• This double burden of malnutrition offers a unique and important opportunity for integrated action on malnutrition in all its forms. Addressing the double burden of malnutrition will be key to achieving the Sustainable Development Goals (in particular Goal 2 and Target 3.4) and the Commitments of the Rome Declaration on Nutrition, within the UN Decade of Action on Nutrition.

Question: What are the dangers of double burden of malnourishment on Make in India campaign. Outline the government strategy to deal such a situation.


3.Maha farm crisis (The Hindu)

 Synoptic line: It throws light on the ongoing issue of the farmer’s crisis in the country. (GS paper III)


  • Agriculture is one of the most important pillars of the Indian economy. More than half of the Indian population is dependent on agriculture for its subsistence. But the Indian farmers are facing one of the worst economic conditions experienced in last few years. Over the years, Government has declared a lot of help, but the fact is that the help doesn’t reach at all. Even if it does then only a fraction of it, and that too not in time.
  • Despite the fact that agriculture growth for the entire country shot up to a five-year high of 4.9%, and the Maharashtra state witnessed a record food harvest, but still the profits fail to reach to the farmers. Farmers have long been susceptible to political, economic and climatic conditions of the country, which has resulted into their loss of lives.


  • In Maharashtra Puntamba village’s Gram Sabha had passed a resolution to go on a farmers’ strike back on April 3, as the farmers are hit by a debt burden and falling prices.
  • The resolution had sought a total loan waiver and a law to implement minimum support price, among various demands. This was followed by some 200 neighbouring villages passing similar resolutions and threatening a strike. The movement grew; a number of farmers allege they withstood efforts to break it.
  • Beginning from 1st June, farmers from at least seven districts in Maharashtra took to the streets, shut down wholesale markets and vandalized trucks carrying vegetables. They spilt gallons of milk on the road, and sent vegetable prices soaring in major cities.
  • The strike entered its 5th day, disrupting supplies to major urban centres and highlighting a divide among the agitating units. Some farmer groups agreed to call off their strike after Chief Minister promised that his government would waive farm loans of small and marginal farmers worth about ₹30,000crore, increase power subsidies, hike the price for milk procurement, and also set up a State commission to look into the matter of raising the MSP for crops. He also promised that buying agricultural produce below their MSP would soon be made a criminal offence.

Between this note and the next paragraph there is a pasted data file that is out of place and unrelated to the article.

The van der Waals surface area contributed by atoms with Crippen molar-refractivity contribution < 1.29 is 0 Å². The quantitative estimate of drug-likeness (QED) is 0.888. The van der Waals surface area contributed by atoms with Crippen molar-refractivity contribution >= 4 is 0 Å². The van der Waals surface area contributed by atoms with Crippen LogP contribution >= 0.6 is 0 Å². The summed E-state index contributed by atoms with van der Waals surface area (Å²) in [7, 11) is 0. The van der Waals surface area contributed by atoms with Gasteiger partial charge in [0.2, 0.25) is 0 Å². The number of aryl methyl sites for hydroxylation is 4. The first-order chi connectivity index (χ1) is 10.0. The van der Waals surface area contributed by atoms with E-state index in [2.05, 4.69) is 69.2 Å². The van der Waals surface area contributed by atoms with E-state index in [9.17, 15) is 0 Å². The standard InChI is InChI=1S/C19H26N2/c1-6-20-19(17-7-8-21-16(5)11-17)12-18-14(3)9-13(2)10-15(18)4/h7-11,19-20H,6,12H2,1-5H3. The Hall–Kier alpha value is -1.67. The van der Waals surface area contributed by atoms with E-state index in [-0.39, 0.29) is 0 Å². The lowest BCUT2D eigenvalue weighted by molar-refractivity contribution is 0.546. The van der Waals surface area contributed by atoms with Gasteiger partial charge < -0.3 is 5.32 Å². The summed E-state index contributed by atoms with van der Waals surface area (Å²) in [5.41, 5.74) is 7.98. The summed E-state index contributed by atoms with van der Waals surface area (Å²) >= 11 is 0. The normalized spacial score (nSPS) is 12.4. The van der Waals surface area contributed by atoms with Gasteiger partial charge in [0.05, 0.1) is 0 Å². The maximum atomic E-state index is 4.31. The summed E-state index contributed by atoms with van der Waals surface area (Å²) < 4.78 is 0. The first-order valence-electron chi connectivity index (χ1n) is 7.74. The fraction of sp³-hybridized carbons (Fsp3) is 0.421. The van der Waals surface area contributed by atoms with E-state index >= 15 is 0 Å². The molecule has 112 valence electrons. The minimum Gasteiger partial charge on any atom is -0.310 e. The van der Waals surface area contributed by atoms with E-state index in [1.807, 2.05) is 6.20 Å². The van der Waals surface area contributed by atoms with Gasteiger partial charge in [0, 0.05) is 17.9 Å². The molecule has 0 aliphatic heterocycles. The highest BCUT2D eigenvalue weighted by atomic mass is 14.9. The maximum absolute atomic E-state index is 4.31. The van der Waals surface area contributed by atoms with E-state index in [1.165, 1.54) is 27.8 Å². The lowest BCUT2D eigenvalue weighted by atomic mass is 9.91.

• When the withdrawal was announced, villagers of Puntamba in Ahmednagar, western Maharashtra (This region has the highest number of small and marginal farmers over 18 lakh as per the Agriculture Census) were upset that they had not been consulted, while farmers in other regions alleged that the waiver would help only those of western Maharashtra.
  • It is notable that the protests have come soon after the Uttar Pradesh government waived farm loans earlier this year, setting off similar demands in other States.
  • Recently Tamil Nadu farmers also protested, in Tamil Nadu more than 40% of the people make a living from farming, lack of water due to poor rainfall, low crop prices, and dwindling access to formal credit has created what is possibly the state’s worst agrarian crisis in decades.

 Root of the crisis

  • The current crisis in Indian agriculture is a consequence of many factors such as- low rise in farm productivity, non remunerative prices for cultivators, price fluctuations, erratic weather conditions affecting harvests, small landholdings, overdependence on subsidies for power and fertilizer, unfavorable trade policies, constrained markets for their products, restricted access to capital and farm inputs such as fertilizers or seeds ,insecure land ownership limiting farmers’ propensity to invest ,poor food storage facilities resulting in high levels of wastage.
  • Irrespective of price fluctuations, MSPs are supposed to enable farmers to sell their produce at remunerative prices. But procurement of crops at MSP by the government has traditionally been low for most crops, except a few staples such as rice and wheat. This has forced distressed farmers to sell their produce at much lower prices, adding to their debt burden.

Way ahead

  • It required attention in the form of realistic policy measures such as timely availability of formal credit and other inputs to the farmers, creating the awareness about policies and programs of the government meant for educating the farmers through different media platforms, corporate sector should be encouraged to help the farmers in cluster & cooperative farming including establishing agro based industries is the need of hour on the part of the Indian government.

Question: What are the possible solutions to mitigate farm crisis? Why it is important in context to double farm incomes till 2022?